Systems Admin Joseph Borkowski on the experience of transitioning to online teaching

Three Questions for Joe Borkowski on the transition to online instruction

April 7, 2020

Joseph Borkowski is the Systems Administrator in Global Languages. Working in the context of the coronavirus pandemic, Joe has taken on an even greater role in supporting instructors and staff as we make the transition to online teaching and remote work. Joe’s background and training in instructional technology and language education theory, have proven essential at this crossroads.

Q: Were language instructors successful mastering the technologies required for online teaching?

A: The strength of our instructors is reflected in how they overcame technological challenges. Not just to push their way through, but to fully integrate new tools in the way they teach. Every lecturer has taken what they‘ve taught, and translated it to this completely new environment. It’s remarkable how well everyone did.

I was impressed with how resilient everyone was in terms of the inevitable, unpredictable technical glitches. Dealing with technical problems in a novel environment is challenging, even for seasoned technicians. 

To put 39 lecturers in new environment and then expect they’re going to overcome any technical problem is asking a lot! But the amazing thing is that many of our instructors became techies, even if they won’t admit it! Students are connecting to our classes using a variety of means. It has fallen on the lecturers to take the lead and be the technical experts in the classroom to address issues as they arise. I got reports from lecturers, who consider themselves far from technical experts, helping their students through this process. Lecturers who might typically eschew a lot of technology are now teaching students how to use this technology.

Q: How did technology affect teaching methods of the different language groups?

A: They could have just set up a camera and tried to teach the same way as before, but doing it in a Zoom video conference. But many lecturers felt that this wasn’t enough. It wasn’t an MIT language education. They asked each other how they’re using video and audio and other tools. They examined potential connectivity issues for students, and how much material could be covered in class. They discussed what the goals are for the classes at this time. It’s about learning, not about grades.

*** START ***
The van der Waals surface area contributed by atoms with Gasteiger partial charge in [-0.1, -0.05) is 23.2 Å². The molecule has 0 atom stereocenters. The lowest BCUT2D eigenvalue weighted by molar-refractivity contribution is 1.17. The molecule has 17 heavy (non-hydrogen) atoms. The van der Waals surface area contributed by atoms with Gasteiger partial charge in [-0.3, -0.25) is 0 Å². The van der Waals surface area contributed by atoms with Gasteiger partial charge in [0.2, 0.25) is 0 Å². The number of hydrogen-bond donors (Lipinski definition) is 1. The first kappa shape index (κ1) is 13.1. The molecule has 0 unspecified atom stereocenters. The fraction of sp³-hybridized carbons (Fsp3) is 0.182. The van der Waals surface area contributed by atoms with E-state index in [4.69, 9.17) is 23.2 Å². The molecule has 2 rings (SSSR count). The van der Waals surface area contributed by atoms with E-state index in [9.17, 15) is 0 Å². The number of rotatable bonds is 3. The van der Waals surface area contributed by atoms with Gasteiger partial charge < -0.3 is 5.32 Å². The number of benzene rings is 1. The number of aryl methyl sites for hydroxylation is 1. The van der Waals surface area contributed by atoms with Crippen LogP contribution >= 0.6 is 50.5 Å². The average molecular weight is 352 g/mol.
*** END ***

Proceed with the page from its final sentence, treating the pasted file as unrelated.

When we got down to each one of the individual language groups in the unit, each kind of had its own approach. But it turned out that instead of that being a hurdle, it showed how beneficial a diversity of approaches is. We were able to let everyone in the unit know how one language group used a particular method or tool, and in many cases others were able to take advantage to adapt those experiences to their own teaching.

Part of the way I’ve always tried to work in this job, but especially important now for all of us, is that we need to allow other people to contribute to what we thought we were experts at. That’s the way this works. I’ve had people tell me about tools and how they use them in ways I’ve never heard before. So my job is to make that part of the resources I curate for the group. And we have developed a real collaborative relationship. These are teacher-scholars who have taught for many years, and they allow me to give them tips on how to teach in this new environment. It’s humbling for me and makes us a strong community when we can bounce these ideas around that help our academic program go forward.

Q: How have your spirits been?

A: It’s a little overwhelming now working at home, with a partner also working from home with a similarly increased workload, and having a three-year-old with us all the time while we’re both trying to accomplish it all. Interesting family dynamic! The two weeks leading up to our launch of online classes was especially intense. But the three of us work well together, and it’s certainly a privilege to continue to do our work to the extent we have.

But despite the challenges, I’m so appreciative of this huge collective effort together with wonderful colleagues.

There have also been light moments! If you get six teachers in a Zoom meeting, it’s going to be funny. We’re a bunch that take our professions seriously, but we’re also really funny. I’m working in my basement, and my three-year-old daughter was listening in the other day. Later she asked, “Why were you laughing so much if you were at work?” And I tell her my job is to also see the playfulness in what teachers are doing in this time of change--to remind them that they are the experts and they can make this both effective and fun for their students.

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